Wednesday, July 26, 2017

"High-Bouncing Ball" by James Frederick William Rowe

High-Bouncing Ball
James Frederick William Rowe

The quarters I once begged
From a reluctant grandmother
Now jingle in my wallet
Detritus from the wages
Of the intellectual labour
By which I win my bread
Now no permission is needed
To turn the latch
To hear the clanking descent
Amidst the plastic capsules
Of its tight-packed fellows
To be retrieved by
Clawing fingers
Plucking my prize
From out the steel door
Securing what I desire
At a price of twenty-five cents
All my own

I'm a grown man! 

Poet’s Notes:  My grandma would only rarely give me quarters to buy the grocery store toys. As a consequence, my unsatisfied desire for these stupid little toys has given me all the reason in the world for me to waste my money on crappy, throwaway baubles as an adult. The reason? I'm a man, and it's my own damn money, and I can have my high-bouncing ball if I damn well please!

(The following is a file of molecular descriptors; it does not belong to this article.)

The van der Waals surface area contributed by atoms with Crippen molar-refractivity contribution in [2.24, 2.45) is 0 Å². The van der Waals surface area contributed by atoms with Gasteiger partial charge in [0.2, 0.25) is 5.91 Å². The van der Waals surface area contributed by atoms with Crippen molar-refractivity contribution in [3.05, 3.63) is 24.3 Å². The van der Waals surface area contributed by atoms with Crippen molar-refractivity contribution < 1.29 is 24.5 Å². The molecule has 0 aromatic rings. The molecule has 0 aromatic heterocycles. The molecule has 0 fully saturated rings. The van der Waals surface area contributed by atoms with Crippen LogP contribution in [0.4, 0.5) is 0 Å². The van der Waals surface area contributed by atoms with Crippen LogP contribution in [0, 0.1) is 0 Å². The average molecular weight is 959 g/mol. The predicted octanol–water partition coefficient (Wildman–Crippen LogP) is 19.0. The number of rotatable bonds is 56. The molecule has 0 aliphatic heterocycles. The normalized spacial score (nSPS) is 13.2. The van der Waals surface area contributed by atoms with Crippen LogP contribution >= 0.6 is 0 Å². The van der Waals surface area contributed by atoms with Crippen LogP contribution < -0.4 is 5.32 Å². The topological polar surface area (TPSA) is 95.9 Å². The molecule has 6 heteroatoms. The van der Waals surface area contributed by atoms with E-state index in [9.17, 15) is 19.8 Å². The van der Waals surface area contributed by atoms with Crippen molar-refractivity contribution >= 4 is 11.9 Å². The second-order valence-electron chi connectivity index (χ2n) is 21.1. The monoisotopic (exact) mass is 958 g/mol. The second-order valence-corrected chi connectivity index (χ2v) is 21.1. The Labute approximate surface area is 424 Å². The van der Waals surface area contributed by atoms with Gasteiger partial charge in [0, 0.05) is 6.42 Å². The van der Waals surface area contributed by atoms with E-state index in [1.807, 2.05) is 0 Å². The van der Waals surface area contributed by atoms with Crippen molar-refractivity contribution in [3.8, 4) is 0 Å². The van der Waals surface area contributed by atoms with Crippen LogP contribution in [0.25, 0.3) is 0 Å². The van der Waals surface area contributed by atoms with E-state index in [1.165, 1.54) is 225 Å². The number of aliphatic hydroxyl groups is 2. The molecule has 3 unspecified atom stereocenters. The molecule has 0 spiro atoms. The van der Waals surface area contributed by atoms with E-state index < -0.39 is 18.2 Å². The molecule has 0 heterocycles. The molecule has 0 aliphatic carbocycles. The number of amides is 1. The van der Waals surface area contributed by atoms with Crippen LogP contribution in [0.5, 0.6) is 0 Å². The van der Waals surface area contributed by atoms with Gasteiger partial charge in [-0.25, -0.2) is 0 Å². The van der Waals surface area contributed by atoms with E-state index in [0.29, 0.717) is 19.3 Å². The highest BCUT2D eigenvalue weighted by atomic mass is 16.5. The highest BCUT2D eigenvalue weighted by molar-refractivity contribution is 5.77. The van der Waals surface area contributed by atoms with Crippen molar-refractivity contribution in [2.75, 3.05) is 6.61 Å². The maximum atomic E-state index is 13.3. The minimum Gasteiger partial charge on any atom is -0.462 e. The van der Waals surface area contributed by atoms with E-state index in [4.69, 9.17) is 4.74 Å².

This poem was more or less completed on the subway and is simple and straightforward. I revised it twice before I exited the subway and only tweaked it a little bit when I returned home and put it on the computer.

The structure of the poem is not special. The last verse is set off from the rest to underscore its declarative nature as expressive of why I actually do this. Beside high-bouncing balls, I have collected little figurines, cap shooters, bracelets, rings, and other garbage. Sometimes I give them to my students. 

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